Of  course, although the film never foregrounds it to the extent that “Telling Tales” did, Woolley is still subtly toying with our expectations and with the clichés and tropes of genre fiction, in an echo of his more overtly structuralist filmmaking methods. The very first shot of the film shows us what turns out to be David’s shadow, looming up against the blind in front of the front door of the commune as he enters the house after a weekend at his brother’s estate, as ominous thriller-type music swells up on the soundtrack. But the camera then pans back to reveal that the music is part of a thriller David’s flatmate seems to be continually half-watching in a disinterested fashion all the way through the film. Yet the same music does re-occur again when we finally do get to the murder sequence at the end of the film, with the chilling enactment of Jennifer’s murder repeating many of the tonal elements that have already been ‘satirised’ in the late night thrillers always playing in the communal living room, but being no less effective and involving despite their artificiality already having been exposed. The film seems fairly pessimistic about the chances of honest relationships between the sexes ever panning out: James’ reactionary views seem in some respects more honest and realistic, while David can be characterised as the biggest hypocrite of all, descending into obscuring flurries of trendy jargon whenever his impeccably Left Wing credentials are threatened by the exposure of his sexual hypocrisy. Yet David is ultimately portrayed as someone who genuinely wants to change, even if he’s much farther away from achieving it than he once thought. James on the other hand, is happy with his comfortable existence and with the dishonesty that is implicit in his keeping-up-appearances attitude.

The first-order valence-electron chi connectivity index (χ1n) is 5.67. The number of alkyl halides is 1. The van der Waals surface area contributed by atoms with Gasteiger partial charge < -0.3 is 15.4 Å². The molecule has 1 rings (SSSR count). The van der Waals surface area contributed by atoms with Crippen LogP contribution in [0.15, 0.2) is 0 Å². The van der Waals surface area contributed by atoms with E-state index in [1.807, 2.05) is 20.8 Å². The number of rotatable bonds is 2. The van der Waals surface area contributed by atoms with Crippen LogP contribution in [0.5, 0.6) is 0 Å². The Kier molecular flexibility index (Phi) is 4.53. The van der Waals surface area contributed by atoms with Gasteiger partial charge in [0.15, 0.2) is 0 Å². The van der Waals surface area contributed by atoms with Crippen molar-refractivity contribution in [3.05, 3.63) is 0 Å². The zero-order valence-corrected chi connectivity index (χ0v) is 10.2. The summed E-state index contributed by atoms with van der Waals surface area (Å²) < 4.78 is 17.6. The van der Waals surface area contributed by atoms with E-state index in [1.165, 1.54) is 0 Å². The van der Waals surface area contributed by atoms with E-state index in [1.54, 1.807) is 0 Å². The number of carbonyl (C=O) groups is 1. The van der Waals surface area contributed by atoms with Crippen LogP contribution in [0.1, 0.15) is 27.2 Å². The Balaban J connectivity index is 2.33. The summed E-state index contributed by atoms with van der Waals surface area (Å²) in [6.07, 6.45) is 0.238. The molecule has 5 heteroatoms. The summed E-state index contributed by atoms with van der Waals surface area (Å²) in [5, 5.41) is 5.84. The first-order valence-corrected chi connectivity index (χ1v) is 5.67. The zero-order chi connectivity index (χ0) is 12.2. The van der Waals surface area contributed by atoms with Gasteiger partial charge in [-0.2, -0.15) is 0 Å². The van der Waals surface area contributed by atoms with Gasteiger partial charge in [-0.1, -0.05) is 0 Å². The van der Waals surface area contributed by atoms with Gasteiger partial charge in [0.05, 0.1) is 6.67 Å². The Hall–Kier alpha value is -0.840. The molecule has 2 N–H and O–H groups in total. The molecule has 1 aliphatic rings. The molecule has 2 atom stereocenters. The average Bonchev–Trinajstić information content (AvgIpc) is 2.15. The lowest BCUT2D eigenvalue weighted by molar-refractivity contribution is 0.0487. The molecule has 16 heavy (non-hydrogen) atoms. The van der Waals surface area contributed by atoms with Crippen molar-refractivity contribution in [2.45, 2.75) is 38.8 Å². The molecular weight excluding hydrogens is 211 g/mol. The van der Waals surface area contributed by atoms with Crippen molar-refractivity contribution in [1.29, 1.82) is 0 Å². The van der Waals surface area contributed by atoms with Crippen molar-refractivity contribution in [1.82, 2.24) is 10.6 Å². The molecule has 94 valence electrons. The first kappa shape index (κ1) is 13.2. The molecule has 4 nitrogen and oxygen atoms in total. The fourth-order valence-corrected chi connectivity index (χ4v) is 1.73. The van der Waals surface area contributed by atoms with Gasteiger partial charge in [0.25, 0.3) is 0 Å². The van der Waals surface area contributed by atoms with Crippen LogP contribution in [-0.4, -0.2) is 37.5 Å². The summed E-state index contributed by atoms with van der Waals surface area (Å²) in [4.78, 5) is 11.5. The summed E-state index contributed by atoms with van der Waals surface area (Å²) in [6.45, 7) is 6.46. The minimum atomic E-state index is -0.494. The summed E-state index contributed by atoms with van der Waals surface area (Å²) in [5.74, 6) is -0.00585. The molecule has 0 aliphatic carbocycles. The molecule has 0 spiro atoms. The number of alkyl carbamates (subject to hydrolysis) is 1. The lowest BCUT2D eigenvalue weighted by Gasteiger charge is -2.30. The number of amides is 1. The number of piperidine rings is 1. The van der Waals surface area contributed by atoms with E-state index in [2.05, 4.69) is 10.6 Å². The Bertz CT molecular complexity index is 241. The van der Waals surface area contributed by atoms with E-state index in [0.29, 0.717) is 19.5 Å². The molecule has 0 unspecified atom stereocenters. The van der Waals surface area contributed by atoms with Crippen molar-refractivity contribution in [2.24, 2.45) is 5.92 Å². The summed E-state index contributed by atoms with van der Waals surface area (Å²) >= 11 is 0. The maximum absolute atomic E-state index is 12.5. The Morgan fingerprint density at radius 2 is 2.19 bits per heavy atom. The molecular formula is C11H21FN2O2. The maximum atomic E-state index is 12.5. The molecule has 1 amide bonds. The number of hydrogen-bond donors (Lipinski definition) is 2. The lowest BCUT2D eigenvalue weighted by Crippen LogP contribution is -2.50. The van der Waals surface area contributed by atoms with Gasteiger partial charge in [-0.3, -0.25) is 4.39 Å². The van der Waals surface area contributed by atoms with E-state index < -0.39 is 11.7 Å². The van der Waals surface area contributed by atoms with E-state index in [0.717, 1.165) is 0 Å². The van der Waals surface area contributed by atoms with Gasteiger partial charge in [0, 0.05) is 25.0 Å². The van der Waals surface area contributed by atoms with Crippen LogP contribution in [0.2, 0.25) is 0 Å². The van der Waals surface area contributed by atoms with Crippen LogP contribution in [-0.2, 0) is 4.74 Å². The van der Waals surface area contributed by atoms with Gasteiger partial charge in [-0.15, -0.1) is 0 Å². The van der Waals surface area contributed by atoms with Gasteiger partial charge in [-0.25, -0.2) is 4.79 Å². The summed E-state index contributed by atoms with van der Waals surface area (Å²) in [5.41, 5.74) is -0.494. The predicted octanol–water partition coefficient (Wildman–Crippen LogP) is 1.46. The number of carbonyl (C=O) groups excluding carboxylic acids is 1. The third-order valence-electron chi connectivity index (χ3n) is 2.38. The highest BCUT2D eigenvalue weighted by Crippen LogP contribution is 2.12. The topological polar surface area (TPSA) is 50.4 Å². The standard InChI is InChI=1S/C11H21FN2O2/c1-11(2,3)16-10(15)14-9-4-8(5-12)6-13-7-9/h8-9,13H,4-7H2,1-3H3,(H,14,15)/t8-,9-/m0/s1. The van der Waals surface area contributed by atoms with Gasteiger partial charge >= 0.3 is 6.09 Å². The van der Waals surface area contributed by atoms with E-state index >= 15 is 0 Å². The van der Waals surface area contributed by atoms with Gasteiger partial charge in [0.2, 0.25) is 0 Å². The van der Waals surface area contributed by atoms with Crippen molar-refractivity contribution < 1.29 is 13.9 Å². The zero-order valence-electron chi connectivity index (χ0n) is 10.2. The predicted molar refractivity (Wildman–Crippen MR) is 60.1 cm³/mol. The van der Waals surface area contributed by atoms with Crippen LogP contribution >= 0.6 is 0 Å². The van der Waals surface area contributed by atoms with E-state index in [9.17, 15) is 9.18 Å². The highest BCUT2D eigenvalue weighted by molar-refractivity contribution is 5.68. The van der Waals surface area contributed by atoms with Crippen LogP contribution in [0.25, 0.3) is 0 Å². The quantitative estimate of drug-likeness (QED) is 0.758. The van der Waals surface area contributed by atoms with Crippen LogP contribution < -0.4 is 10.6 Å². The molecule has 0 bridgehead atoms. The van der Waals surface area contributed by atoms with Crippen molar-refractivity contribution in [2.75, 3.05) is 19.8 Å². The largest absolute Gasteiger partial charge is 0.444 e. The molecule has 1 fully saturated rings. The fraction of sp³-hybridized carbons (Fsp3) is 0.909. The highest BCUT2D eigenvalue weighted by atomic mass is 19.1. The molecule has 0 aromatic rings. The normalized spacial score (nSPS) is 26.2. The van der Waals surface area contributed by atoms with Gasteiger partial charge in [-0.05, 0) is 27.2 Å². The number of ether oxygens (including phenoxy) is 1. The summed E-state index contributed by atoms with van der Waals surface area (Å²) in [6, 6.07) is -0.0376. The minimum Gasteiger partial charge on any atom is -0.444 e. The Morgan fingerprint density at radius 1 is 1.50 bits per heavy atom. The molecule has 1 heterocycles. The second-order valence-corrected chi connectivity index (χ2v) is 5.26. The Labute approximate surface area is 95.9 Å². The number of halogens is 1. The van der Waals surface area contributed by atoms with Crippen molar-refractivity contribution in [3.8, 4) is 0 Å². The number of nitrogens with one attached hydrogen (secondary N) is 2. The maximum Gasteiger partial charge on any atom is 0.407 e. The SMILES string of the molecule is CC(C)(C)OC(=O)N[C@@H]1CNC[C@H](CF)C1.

Dealing as forthrightly with the issue of violence against women as it clearly did, the film was bound to create some degree of controversy, especially so soon after the Ripper Murders. In the early ‘80s, horror films and thrillers came in for a great deal of criticism from feminist critics during the period when the Ripper was in the headlines and, all the while, the police seemed to be powerless to stop him; theories about the male gaze in cinema were in vogue and films such as “Dressed To Kill” could often find themselves picketed by feminist groups who saw them as perpetuating the notion of women as objects and as victims (this was the milieu in which Italian horror director Dario Argento attempted deal with the feminist critique in “Tenebrea”). The Right Wing-facilitated Video Nasty scare was also just around the corner. Before “Brothers and Sisters” came out, The Sun newspaper tried to whip up controversy by claiming Leeds’ prostitutes were up in arms over a ‘Ripper film’, although Woolley had interviewed many women involved and explained the intentions behind the film at the time. An amusing postscript to the film’s reception, and which tells us loads about the heady atmosphere of the times, comes in the form of an anecdote Woolley relates in the interview, in which he tells of seeing a poster for the film on the Underground which had been defaced with the words “This Film Exploits Women”. A few weeks later he noticed someone else had added another line underneath saying “This Film is Okay” – signed North London Lesbians!